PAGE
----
Of the 39 health data breach incidents in March, 33 of those (84.6%) were reported by healthcare providers, four incidents were reported by health plans, one incident was reported by a business associate or third-party, and one was disclosed in a media report but has not been confirmed by the entity.
So far in 2017, third-party breaches have represented a substantial portion of total breached patient records, 82% in January and 21% in February. However, in March third-parties were only responsible for 3% (one incident) of total breached patient records.It should be noted that there could be more incidents involving third-parties but there was not enough information for a number of incidents to make that determination.
It is also worth noting that there were three health data breach incidents that involved paper or film patient records. For the two incidents for which we have numbers, 804 patient records were affected. There may have been more incidents in which paper or film records were involved, but again, some reports were lacking detail that would have enabled that determination.
TYPES OF ENTITIES REPORTING, MARCH 2017 HEALTH DATA BREACHES
Length of Time to Discover and Report Breaches
Over the past few months, we have reported that it has taken several months or years for a healthcare system to discover and report a health data breach to HHS. In March, there has been a substantial shift in the amount of time it has taken healthcare organizations to discover and report when they’ve had a breach. Almost all of the breaches for which we have the appropriate data reported their health data breach to HHS within the required 60-day window. It should also be noted that HHS OCR has recently started fining entities for not reporting a health data breach within the required time frame. It leads one to ask - have recent OCR fines led to an increase in diligent and prompt reporting of health data breaches?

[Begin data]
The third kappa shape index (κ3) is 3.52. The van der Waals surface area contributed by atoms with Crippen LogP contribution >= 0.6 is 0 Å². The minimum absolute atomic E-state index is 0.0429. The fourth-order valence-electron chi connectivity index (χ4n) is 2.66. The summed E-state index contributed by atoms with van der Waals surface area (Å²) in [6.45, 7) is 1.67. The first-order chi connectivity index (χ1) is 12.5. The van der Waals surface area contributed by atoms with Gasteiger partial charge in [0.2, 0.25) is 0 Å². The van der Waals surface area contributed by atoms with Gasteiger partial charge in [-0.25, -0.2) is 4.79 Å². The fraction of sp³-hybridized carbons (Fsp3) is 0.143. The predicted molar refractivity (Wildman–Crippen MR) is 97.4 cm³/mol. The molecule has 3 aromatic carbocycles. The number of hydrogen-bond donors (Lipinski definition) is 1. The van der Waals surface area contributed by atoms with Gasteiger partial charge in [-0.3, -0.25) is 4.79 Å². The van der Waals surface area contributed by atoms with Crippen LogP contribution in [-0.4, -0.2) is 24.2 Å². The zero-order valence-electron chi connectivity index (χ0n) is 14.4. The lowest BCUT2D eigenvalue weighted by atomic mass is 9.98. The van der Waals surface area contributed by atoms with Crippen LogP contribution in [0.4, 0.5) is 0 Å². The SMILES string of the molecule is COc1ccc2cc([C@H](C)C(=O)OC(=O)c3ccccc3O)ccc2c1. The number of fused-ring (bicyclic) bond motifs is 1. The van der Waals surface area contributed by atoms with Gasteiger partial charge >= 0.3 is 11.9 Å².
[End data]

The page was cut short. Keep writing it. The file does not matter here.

Of the incidents reported in March for which we have data, it took an average of 45 days from the time the breach was discovered to when it was reported to HHS. This is a drastic improvement from the 478 days it took HHS to be notified of breaches reported in February. There were two incidents in which it took almost three years (1,087 and 1,088 days respectively) for the organizations to discover a breach had even occurred. One of these incidents was the result of insider-wrongdoing and resulted in the termination of several hospital employees. This serves as reminder that employee training and proactive privacy monitoring are crucial in detecting suspicious activity within the EHR to mitigate and reduce the length someone has inappropriate access to patient medical records.
DAYS BETWEEN BREACH AND DISCOVERY, MARCH 2017 HEALTH DATA BREACHES
DAYS BETWEEN DISCOVERY AND REPORTING, MARCH 2017 HEALTH DATA BREACHES
Breach Incidents By State
20 states are represented in the 39 health data breach incidents. Texas had six incidents, which is the most reports of any state in March. Tennessee, Pennsylvania, Kentucky, California, and Missouri followed closely with the second highest total, three separate health data breach incidents in each state. It should be noted that California seems to always have a high number of breach incidents, but this could be the case due to reporting entity and patient volume.
NUMBER OF HEALTH DATA BREACHES BY STATE, march 2017